A History of the County of Buckingham: Volume 3. Originally published by Victoria County History, London, 1925.
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The parish of Cublington contains 1,223 acres, comprising 117 acres of arable land, the rest being laid down in permanent grass. (fn. 1) The soil is of loam with a subsoil of Portland Beds and Kimmeridge Clay, producing crops of wheat, barley and oats. The land reaches a height of 456 ft. above the ordnance datum in the east of the parish. It is watered by a branch of the River Thame, which also forms the parish boundary on the north and west.
The village is situated about the centre of the parish and is built along both sides of the road leading east from Whitchurch shortly before its junction with that coming north from Aston Abbots. It contains several buildings of the 16th and 17th centuries, and Niel's farm, about half a mile to the north-east, is also of this period. All of them have been considerably altered in the 18th and 19th centuries.
In a field at the west end of the village is an ancient mound known as the 'Beacon,' which appears to have been a castle mount, (fn. 2) and may have been thrown up by Walter de Chesney in the 12th century, or Geoffrey Lucy in the following century.
The open fields were inclosed under the Act of 1769 by an Award dated 9 March 1770, (fn. 3) now in the custody of the clerk of the peace.
Before the Conquest CUBLINGTON was held of Edward the Confessor as two manors of 8 hides and 2 hides respectively by Torchil and Godmin. (fn. 7) By 1086 these 10 hides were held of the king by Gozelin the Breton, (fn. 8) but by 1283 they formed part of the honour of Gloucester, (fn. 9) to which they were still appurtenant in 1615. (fn. 10)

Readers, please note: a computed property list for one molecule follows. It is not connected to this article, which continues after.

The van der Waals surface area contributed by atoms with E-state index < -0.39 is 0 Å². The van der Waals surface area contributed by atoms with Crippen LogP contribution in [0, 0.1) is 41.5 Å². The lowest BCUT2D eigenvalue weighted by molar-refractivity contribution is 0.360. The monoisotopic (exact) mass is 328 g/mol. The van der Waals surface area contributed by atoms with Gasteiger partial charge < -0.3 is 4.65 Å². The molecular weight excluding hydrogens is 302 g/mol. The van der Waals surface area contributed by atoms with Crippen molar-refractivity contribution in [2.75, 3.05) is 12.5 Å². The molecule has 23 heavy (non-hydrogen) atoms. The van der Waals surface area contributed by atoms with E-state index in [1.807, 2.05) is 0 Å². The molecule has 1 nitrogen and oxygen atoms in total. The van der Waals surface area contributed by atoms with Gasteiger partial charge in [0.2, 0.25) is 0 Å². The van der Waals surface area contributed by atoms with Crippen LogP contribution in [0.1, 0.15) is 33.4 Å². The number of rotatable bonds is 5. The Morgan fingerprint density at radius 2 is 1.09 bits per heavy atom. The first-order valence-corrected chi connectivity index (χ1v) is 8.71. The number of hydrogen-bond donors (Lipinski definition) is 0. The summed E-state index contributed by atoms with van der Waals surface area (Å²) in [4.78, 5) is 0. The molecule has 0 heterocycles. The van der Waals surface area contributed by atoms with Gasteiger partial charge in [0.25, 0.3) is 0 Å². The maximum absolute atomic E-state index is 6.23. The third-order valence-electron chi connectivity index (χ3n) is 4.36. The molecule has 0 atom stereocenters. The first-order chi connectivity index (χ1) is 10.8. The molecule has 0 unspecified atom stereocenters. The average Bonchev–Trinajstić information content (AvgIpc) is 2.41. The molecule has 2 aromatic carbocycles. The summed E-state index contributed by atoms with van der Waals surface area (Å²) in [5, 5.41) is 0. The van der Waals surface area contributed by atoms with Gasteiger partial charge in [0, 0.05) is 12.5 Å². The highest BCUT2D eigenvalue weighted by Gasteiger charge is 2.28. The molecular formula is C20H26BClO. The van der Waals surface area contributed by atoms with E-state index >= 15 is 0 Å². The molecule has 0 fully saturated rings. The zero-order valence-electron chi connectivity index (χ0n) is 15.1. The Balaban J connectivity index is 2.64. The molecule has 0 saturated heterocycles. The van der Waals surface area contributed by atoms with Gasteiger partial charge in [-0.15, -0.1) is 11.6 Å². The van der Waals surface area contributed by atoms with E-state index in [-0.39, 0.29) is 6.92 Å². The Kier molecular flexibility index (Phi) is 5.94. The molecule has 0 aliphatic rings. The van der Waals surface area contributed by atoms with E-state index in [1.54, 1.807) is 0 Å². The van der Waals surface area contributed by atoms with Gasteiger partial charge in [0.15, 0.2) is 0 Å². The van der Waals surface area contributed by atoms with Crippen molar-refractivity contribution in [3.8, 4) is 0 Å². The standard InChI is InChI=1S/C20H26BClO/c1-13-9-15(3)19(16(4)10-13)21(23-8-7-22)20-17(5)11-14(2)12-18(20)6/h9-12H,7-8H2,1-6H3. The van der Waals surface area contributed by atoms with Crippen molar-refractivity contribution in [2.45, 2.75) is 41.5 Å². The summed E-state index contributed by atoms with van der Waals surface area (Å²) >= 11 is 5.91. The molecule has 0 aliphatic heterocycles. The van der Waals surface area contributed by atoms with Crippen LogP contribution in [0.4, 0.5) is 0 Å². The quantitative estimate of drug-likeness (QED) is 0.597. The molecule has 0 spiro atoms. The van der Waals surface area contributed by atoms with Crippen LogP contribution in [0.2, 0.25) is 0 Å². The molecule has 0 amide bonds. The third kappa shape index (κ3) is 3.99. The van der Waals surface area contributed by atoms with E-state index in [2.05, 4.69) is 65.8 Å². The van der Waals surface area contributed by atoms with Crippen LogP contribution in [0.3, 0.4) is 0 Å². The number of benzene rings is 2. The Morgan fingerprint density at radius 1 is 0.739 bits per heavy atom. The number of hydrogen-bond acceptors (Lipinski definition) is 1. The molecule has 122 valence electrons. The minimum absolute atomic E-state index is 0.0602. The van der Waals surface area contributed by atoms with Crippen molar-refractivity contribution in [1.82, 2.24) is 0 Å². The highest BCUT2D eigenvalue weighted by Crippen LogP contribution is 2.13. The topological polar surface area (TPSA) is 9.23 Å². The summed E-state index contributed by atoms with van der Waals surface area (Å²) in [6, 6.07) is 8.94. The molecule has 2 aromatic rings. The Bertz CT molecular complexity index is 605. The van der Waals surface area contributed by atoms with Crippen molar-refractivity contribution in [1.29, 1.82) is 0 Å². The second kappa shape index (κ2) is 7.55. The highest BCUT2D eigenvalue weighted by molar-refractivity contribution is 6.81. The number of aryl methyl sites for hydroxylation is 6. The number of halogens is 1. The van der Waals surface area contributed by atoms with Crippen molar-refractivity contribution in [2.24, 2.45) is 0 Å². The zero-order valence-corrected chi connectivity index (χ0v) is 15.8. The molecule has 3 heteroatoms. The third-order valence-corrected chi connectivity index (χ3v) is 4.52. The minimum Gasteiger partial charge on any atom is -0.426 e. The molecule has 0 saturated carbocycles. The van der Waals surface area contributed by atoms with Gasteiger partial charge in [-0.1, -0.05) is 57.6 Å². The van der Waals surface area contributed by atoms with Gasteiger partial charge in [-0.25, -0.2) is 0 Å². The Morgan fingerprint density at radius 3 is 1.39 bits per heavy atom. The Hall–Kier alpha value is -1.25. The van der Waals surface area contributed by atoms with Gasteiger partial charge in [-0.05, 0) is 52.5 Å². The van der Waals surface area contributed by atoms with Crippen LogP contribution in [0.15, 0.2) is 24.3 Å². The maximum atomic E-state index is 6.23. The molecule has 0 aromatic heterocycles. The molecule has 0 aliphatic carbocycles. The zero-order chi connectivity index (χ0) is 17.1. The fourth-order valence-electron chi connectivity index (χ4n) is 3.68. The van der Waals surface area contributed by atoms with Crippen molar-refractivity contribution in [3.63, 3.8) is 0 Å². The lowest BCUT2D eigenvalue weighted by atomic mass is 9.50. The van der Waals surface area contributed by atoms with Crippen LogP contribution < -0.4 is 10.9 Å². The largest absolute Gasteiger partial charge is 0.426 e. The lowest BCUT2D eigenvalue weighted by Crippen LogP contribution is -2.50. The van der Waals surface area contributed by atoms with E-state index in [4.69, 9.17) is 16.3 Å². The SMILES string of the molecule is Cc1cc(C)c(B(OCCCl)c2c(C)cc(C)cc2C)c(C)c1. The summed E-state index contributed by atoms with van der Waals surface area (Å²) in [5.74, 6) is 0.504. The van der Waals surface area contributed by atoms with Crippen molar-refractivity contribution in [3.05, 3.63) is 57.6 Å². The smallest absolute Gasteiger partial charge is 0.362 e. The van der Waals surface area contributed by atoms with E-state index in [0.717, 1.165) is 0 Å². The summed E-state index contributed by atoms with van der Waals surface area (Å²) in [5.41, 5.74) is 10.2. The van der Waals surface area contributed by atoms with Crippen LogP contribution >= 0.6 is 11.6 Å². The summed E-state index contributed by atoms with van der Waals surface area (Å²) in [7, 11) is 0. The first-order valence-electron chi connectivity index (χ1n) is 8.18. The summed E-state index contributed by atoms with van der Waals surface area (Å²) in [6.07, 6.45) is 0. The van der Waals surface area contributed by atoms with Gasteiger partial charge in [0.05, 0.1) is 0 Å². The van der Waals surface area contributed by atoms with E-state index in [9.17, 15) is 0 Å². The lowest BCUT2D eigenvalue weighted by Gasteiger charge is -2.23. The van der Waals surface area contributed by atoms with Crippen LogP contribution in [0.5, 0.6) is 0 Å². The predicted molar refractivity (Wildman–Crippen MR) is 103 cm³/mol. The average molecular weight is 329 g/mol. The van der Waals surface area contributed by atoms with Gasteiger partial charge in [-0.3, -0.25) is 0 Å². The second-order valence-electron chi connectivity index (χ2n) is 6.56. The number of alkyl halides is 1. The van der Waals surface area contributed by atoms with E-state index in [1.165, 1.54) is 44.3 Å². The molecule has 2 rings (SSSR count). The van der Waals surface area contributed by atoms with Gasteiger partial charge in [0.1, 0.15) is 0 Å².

Gozelin the Breton was succeeded by his son Hugh, (fn. 11) on whose death Cublington descended to his son Walter, who bore the surname of de Chesney. (fn. 12) Walter de Chesney appears to have been at first succeeded by his daughter Mabel, the wife of Aumary le Despencer, (fn. 13) with whom she is mentioned in connexion with the church of Cublington in 1186. (fn. 14) The Despencers seem, however, to have conveyed their interest to Maud, another daughter of Walter de Chesney. (fn. 15) Maud's daughter Juliana is mentioned in 1218 as the wife of Geoffrey Lucy, (fn. 16) and Cublington was held by their descendants for many generations. It was probably their son, another Geoffrey, who joined the barons against Henry III and therefore forfeited the manor. (fn. 17) It had been restored to him by 1276, when he claimed to have a gallows, assize of bread and ale and view of frankpledge in Cublington, and was accused of obstructing the king's bailiffs in the performance of their duties. (fn. 18) He died in 1284, leaving a widow Ellen, who was living as late as 1317, (fn. 19) and a son Geoffrey Lucy, aged sixteen, (fn. 20) who settled Cublington on himself and his wife Desirée, with remainder to their son and heir Geoffrey, aged seventeen at his father's death in 1305. (fn. 21) Desirée Lucy died some time after 1323, (fn. 22) when the manor passed to her son Geoffrey, who held it until his death in 1346. (fn. 23) His son, another Geoffrey, (fn. 24) in 1363 made a false claim in respect of the manor against the feoffee of his grandfather, (fn. 25) and died in 1400 leaving a son Reynold, (fn. 26) on whose death in 1437 Cublington descended to his son Walter. (fn. 27) Walter died in 1444, leaving a son and heir William, (fn. 28) who died in 1460, (fn. 29) when his lands passed to his niece Elizabeth, wife of Roger Corbet, and his nephew William Vaux, (fn. 30) afterwards Sir William Vaux, kt. Sir William Vaux was attainted in 1461, (fn. 31) whereupon his moiety of the manor was granted by the king in fee simple to Ralph Hastings, squire of the body, as a reward for good service. (fn. 32) This grant was confirmed to Ralph Hastings and his heirs in 1483, (fn. 33) but they do not seem to have held the moiety of the manor for long, Hastings probably forfeiting it in 1485. The other moiety of the manor, upon the death of Elizabeth in 1498, passed to her grandson Robert, (fn. 34) afterwards Sir Robert Corbet, kt., his father Sir Richard Corbet, (fn. 35) son of Elizabeth, having already died. (fn. 36) In 1500 an action was brought by Sir Nicholas Vaux, son of the attainted Sir William Vaux, against Sir Robert Corbet for refusing to divide the manor of Cublington, half of which Nicholas claimed by inheritance (fn. 37) The Corbets had doubtless acquired this half at the time of Ralph Hastings' attainder and now obtained a quitclaim from Vaux in a new division of the Lucy inheritance. Sir Robert Corbet died seised of the whole manor in 1513. (fn. 38) He was succeeded by his son Roger, who in 1525 settled the manor on himself and wife Anne (fn. 39) and died in 1538, leaving a son Andrew, afterwards Sir Andrew Corbet. (fn. 40) In 1584 Sir Robert Corbet, the son of Sir Andrew, (fn. 41) died childless seised of the manor. His brother Richard succeeded him. (fn. 42) In 1590 Richard Corbet conveyed the manor to John Rotherham, (fn. 43) whose nephew Sir William Willoughby, kt., (fn. 44) died seised of the manor in 1615. (fn. 45) His son Sir Rotherham Willoughby had died two years earlier, (fn. 46) when two-thirds of the manor had been settled for life on Ann, his widow. (fn. 47) William, son of Sir Rotherham, succeeded his grandfather and died in 1630. (fn. 48) His son and heir, another William, (fn. 49) conveyed the manor in 1658 to Richard Carter, (fn. 50) as a preliminary to its alienation to Bernard Tourney in the same year. (fn. 51)